At some point, they became too weak and too sick to actually do that. The coroner's report says Thorson died of dehydration and starvation.

(voice-over): Despite their bad decision to rough it, Thorson's mother doesn't blame either her son or his wife. She blames squarely on this man, Michael Roach, seen here in the retreat video.

GESHE MICHAEL ROACH, SPIRITUAL DIRECTOR AND CO-FOUNDER, DIAMOND MOUNTAIN: What you're seeing here is the party to celebrate the retreat.

MARQUEZ: Co-founder of Diamond Mountain with McNally, he goes by Geshe Michael, the honorific title of a Tibetan Buddhist monk. Thorson's mother accuses Roach of running a cult. And says the three- year retreat was just another step in establishing control over her son, Ian. VICTORIA THORSON, IAN THORSON'S MOTHER: He changed radically, but over a period of time. It doesn't happen overnight.

MARQUEZ: But there is more to the story. Before it was Christie and Ian, it was Christie and Michael. That's right. Michael Roach and McNally had done a three-year retreat starting in 1999, living in the yurt in the same Arizona desert. They were more than 15 feet apart.

Their relationship was frowned upon by Tibetan Buddhist including the Dalai Lama who disapproved of Roach wearing monastic robes indicating celibacy while apparently in a sexual relationship. They even made a series of videos about their spiritual partnership.

The problem began in February, a little more than a year into the retreat. McNally gave a lecture indicating Ian had been violent towards her and she accidentally stabbed him while practicing martial arts.

Reason enough Ian's mother contends for Roach to expel Christie and her son. Days later, McNally received a letter from Michael Roach and the retreat's board of directors demanding to know details. She refused.

In a rambling 31-page letter titled a shift in the matrix, she said she was treated with disrespect, calling the board's letter disturbing and a gross breach of the retreat. The dispute appears to have led to the couple's expulsion from the retreat.

In his own open letter, Michael Roach said Ian had been cut three times. One which was deep enough to threaten vital organs, but the coroner's report only mentions a scar across Thorson's right shoulder.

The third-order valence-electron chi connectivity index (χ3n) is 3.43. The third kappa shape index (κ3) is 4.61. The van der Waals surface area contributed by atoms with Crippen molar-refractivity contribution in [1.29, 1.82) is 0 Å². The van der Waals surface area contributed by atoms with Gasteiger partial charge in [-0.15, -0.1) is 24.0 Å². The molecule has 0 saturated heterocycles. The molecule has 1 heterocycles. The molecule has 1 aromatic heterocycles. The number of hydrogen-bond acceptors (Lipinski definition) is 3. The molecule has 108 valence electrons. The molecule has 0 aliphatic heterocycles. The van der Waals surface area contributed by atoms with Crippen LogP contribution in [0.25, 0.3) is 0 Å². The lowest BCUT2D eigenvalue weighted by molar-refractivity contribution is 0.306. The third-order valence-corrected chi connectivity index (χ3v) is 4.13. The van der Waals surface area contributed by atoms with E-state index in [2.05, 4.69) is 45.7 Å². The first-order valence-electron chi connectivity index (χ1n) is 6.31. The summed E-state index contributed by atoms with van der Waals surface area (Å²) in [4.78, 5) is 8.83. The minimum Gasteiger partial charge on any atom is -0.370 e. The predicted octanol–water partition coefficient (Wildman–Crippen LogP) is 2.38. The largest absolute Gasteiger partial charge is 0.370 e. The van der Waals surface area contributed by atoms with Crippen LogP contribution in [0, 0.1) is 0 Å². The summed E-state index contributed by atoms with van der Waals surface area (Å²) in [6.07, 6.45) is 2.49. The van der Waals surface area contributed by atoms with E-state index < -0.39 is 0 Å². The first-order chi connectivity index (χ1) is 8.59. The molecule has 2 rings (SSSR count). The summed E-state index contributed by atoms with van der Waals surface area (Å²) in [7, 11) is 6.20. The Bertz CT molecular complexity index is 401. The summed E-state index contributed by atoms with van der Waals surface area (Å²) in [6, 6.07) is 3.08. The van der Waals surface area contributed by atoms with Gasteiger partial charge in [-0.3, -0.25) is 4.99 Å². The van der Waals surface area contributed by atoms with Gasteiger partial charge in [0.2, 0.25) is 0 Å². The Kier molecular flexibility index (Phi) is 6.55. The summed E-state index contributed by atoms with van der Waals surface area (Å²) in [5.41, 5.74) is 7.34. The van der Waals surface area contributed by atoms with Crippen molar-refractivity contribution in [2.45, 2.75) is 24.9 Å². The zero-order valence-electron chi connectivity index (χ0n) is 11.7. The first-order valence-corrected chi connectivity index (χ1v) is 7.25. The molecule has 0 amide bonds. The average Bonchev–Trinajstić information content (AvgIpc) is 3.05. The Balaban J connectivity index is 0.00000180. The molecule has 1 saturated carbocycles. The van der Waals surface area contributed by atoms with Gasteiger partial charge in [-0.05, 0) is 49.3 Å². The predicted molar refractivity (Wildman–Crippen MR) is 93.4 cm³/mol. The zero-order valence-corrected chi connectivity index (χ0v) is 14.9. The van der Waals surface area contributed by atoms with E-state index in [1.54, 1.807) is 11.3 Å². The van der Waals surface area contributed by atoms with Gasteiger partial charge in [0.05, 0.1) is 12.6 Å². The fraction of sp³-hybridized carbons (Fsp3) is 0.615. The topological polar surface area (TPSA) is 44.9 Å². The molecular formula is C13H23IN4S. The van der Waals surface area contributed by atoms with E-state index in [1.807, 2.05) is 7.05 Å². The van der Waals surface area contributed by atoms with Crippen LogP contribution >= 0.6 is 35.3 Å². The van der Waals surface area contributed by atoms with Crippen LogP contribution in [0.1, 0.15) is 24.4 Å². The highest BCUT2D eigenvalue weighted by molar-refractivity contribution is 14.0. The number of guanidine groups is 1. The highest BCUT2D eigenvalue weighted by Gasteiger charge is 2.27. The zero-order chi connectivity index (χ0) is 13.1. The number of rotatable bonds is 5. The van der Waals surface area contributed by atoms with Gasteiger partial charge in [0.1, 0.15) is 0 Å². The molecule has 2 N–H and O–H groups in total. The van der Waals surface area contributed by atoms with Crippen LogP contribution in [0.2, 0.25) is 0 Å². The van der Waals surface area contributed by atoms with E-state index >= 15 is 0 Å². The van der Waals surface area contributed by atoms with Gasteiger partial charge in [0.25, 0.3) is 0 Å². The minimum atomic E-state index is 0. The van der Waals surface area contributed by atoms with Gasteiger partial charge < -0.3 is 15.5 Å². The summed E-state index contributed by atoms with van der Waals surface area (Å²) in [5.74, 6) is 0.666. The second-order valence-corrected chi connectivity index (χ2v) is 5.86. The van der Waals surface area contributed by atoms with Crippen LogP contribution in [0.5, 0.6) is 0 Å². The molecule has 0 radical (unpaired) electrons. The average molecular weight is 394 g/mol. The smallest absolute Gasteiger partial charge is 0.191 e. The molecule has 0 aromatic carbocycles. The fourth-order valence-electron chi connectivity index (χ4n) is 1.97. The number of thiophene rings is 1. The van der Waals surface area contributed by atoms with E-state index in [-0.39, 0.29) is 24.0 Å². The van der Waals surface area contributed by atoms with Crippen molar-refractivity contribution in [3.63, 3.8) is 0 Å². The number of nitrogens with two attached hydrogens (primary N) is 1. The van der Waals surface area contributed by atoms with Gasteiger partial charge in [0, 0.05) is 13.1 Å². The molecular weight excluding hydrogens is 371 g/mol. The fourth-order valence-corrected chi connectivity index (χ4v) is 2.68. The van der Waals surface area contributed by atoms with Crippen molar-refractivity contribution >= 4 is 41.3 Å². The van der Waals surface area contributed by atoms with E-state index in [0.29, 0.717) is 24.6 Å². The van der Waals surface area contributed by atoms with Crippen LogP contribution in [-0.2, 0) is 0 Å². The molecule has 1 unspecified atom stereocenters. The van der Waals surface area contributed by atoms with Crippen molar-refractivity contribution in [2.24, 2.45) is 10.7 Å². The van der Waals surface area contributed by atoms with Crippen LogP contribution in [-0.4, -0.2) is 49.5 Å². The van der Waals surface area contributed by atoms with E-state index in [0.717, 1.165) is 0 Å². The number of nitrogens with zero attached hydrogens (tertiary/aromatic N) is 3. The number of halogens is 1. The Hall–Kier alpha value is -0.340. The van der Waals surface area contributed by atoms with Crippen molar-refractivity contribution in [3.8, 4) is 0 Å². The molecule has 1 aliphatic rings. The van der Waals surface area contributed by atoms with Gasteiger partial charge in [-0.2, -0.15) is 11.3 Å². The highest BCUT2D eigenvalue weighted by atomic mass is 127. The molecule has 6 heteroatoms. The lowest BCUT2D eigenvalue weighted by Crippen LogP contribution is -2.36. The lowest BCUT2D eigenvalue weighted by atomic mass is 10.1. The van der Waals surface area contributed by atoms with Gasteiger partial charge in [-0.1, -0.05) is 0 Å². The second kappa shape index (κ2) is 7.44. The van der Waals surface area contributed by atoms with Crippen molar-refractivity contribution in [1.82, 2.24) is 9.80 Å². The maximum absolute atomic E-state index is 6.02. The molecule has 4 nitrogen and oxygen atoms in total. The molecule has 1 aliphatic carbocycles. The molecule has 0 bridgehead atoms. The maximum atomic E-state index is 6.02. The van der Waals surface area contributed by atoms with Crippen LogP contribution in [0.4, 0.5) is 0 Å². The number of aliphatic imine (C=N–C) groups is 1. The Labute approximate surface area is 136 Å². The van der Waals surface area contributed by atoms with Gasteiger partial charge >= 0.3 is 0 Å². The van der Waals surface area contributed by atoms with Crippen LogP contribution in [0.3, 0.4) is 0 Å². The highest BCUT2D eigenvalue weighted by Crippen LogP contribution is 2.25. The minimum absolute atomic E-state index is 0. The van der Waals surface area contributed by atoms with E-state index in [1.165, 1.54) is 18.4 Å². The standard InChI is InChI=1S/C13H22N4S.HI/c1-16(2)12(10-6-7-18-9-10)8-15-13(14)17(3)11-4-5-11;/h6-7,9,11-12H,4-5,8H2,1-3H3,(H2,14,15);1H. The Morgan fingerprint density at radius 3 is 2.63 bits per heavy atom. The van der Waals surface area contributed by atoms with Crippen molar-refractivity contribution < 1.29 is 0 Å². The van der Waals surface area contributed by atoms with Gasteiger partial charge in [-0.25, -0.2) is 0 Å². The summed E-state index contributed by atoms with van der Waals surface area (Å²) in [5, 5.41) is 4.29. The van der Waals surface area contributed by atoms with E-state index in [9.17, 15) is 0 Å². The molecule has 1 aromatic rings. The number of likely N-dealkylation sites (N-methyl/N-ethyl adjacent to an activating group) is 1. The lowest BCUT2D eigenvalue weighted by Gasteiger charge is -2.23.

THORSON: He expelled the couple for whatever reasons. You can -- I don't think it's possible to justify something like that.

MARQUEZ (on camera): Expelled them and never informed the families, she says. Both Ian and Christie emerging from a year of the retreat would have been in a delicate frame of mind.

No charges were ever filed and Arizona authorities consider the case closed. Michael Roach continues to run Diamond Mountain traveling and spreading the gospel of Buddhism in business. He refused our every attempt to talk to him on camera.

Last April, Ian Thorson was cremated in Arizona. What started as a journey towards enlightenment ended with his death and many unanswered questions.


COOPER: It's such a bizarre tale. Miguel, I mean, if he and Thorson's family were convinced it was a cult, did they try to do anything to get him out of it?

MARQUEZ: They did indeed. In the late '90s and early 2000, they actually brought in experts. They brought him out to Long Island near where they lived. They tried to basically mount an intervention to get him out of it.

There was one scene where he became so upset and agitated in the car he jumped out of a moving car and went running away from the family while in flip flops essentially and they had to go chasing him down.

They tried everything that they could to try to get him away from Michael Roach, away from what they considered a cult and never could -- Anderson.

COOPER: We'll continue to follow. Miguel, appreciate it. Elsewhere, deadly Ebola outbreak is spreading. There are health teams on the ground. Russia tries to deal with a contagious disease. We have details ahead.


COOPER: There's a lot more we're following tonight. Let's check in with Isha again with "360 News and Business Bulletin" -- Isha.

SESAY: Anderson, the death toll in Uganda's Ebola outbreak has climbed to 16 and there are three dozen suspected cases. Uganda's president and health officials are urging people not to gather in large groups in hopes of stopping the spread of the highly infectious virus.